William Shatner: J.J. Abrams Is 'Being A Pig' (VIDEO) [UPDATE]

Shatner: J.J. Abrams Is 'Being A Pig'
J.J. Abrams delivers a keynote presentation at the D.I.C.E. Summit Wednesday, Feb. 6, 2013, in Las Vegas. (Photo by Isaac Brekken/Invision/AP)
J.J. Abrams delivers a keynote presentation at the D.I.C.E. Summit Wednesday, Feb. 6, 2013, in Las Vegas. (Photo by Isaac Brekken/Invision/AP)

William Shatner has some real talk for J.J. Abrams.

Shatner, who famously brought Captain James T. Kirk to life on television and in seven "Star Trek" films, is not pleased that Abrams has jumped to a galaxy far, far away for "Star Wars."

"No, he's being a pig," Shatner told the website Movie Fanatic about Abrams pulling double duty with the "Star Trek" and "Star Wars" franchises. "He's collecting the two franchises and holding them close to his vest. He's probably the most talented director of that ilk that we have, but he's gone too far this time."

Abrams was hired to direct "Star Wars: Episode VII" earlier this year. The news came as a shock to many and not just because Abrams is already employed by the "Star Trek" franchise (his latest series entry, "Star Trek Into Darkness," arrives on May 17). The director said on numerous occasions that he wouldn't direct "Star Wars," before changing his mind.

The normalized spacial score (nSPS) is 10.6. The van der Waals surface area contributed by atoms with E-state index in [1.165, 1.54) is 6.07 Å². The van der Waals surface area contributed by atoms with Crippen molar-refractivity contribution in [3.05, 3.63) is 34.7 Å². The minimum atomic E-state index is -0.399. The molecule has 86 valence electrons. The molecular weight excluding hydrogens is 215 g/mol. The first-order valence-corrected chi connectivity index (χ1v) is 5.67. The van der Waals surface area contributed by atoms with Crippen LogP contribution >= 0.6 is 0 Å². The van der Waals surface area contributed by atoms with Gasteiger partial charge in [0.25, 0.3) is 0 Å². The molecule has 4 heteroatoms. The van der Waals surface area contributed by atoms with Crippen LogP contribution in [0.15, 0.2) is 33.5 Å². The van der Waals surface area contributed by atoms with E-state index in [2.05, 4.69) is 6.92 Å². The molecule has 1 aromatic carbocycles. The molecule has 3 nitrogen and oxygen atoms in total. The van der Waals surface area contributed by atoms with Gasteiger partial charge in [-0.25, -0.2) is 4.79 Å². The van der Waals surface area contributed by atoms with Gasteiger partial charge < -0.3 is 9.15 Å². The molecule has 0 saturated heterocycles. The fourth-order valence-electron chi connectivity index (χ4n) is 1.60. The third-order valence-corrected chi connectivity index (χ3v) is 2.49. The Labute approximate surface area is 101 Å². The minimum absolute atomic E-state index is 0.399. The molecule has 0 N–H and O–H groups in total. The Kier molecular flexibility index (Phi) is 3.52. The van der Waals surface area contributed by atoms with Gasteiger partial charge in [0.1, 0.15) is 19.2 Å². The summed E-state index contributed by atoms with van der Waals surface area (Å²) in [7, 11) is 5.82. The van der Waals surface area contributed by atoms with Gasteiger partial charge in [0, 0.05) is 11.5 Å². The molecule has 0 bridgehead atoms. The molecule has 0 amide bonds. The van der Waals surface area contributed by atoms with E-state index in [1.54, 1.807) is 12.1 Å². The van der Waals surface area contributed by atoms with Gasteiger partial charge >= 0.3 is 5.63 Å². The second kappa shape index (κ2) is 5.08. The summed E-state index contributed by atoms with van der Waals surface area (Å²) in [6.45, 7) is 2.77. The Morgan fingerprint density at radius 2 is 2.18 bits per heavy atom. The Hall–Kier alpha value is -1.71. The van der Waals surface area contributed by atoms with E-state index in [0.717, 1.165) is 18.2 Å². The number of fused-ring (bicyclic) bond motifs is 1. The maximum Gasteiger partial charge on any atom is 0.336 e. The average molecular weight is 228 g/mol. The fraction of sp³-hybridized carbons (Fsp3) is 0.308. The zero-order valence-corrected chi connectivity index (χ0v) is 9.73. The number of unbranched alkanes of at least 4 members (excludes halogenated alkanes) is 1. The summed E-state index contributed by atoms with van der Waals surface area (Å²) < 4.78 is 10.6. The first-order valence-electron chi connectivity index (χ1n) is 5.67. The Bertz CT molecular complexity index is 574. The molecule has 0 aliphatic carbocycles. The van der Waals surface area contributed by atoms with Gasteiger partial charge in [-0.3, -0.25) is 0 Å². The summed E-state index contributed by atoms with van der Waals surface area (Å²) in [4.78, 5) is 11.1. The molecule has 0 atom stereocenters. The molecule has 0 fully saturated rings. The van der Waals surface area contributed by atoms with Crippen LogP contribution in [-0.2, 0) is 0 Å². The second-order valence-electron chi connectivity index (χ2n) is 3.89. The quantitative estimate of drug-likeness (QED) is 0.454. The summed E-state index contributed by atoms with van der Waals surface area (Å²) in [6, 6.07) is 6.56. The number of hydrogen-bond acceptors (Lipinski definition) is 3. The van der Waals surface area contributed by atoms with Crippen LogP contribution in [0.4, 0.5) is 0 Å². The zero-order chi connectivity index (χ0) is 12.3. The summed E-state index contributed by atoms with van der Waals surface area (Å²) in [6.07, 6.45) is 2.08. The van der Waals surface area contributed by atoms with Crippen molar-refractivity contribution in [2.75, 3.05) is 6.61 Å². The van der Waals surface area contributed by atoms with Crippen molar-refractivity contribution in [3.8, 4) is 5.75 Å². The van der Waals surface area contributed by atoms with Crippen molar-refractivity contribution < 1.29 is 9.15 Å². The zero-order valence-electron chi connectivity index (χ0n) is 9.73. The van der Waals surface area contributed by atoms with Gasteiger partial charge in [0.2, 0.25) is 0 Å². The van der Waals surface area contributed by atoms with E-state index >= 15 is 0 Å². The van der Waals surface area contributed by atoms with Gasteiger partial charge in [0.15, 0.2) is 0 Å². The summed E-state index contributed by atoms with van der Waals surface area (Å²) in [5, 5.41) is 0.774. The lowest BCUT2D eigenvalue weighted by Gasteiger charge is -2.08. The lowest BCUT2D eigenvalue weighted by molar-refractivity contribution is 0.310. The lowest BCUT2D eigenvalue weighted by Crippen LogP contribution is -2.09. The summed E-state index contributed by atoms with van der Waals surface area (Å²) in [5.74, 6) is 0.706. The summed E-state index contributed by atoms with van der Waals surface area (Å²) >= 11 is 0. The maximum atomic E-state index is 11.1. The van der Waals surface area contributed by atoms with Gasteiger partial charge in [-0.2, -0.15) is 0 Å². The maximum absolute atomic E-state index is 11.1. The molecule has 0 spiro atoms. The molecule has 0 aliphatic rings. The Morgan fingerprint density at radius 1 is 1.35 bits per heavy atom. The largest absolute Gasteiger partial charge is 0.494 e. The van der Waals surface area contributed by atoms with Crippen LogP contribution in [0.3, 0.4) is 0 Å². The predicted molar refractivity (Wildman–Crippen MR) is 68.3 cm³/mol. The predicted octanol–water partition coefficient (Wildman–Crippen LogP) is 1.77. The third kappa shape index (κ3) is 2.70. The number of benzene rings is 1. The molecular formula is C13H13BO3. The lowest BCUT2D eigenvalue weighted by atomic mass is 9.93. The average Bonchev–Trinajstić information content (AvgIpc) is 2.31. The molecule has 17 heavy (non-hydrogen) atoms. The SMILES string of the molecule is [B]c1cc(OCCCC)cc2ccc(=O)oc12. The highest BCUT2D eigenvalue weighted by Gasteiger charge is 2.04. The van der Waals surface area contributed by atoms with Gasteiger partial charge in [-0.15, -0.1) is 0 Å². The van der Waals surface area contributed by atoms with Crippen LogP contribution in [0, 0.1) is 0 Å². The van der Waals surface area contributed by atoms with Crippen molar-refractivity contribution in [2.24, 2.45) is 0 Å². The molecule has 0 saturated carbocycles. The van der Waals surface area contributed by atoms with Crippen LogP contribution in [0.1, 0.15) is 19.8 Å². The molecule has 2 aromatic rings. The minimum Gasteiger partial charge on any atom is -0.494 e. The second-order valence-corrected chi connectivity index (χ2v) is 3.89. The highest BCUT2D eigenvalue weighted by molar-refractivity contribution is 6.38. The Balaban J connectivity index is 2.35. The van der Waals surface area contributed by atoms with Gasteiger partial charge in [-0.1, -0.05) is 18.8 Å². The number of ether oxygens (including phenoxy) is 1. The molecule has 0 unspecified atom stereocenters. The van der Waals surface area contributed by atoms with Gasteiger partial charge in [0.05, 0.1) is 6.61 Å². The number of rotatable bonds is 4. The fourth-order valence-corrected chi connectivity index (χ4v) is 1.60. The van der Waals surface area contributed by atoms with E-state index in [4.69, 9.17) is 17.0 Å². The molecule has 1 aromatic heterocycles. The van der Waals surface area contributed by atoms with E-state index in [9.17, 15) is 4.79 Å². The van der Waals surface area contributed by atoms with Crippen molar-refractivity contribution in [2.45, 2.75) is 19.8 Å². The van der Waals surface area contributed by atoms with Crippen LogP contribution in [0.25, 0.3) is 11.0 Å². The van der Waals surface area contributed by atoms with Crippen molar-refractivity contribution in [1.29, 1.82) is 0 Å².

Shatner and Abrams have had a somewhat contentious relationship since Abrams took over the "Star Trek" franchise. Back in 2008, there was speculation that Shatner's Captain Kirk would appear in "Star Trek," but Abrams and the star could never seem to come to an agreement. From an interview Abrams did with AMC in 2008:

We actually had written a scene with him in it that was a flashback kind of thing, but the truth is, it didn't quite feel right. The bigger thing was that he was very vocal that he didn't want to do a cameo. We tried desperately to put him in the movie, but he was making it very clear that he wanted the movie to focus on him significantly, which, frankly, he deserves. The truth is, the story that we were telling required a certain adherence to the Trek canon and consistency of storytelling. It's funny -- a lot of the people who were proclaiming that he must be in this movie were the same people saying it must adhere to canon. Well, his character died on screen. Maybe a smarter group of filmmakers could have figured out how to resolve that.

Shatner responded to Abrams with a YouTube video and claimed he was never asked to appear in "Star Trek." That's all water under the bridge, however, according to the star.

"I think of him as a buddy of mine. I've taken him out for sushi. I think it's time for J.J. and I to have another sushi and let me put him straight about two of the largest franchises," Shatner said to Movie Fanatic, before joking, "not employing me in either one of them is just foolhardy."

UPDATE, 2/23: On Twitter, Shatner noted that his original comments from earlier this year were made in jest.

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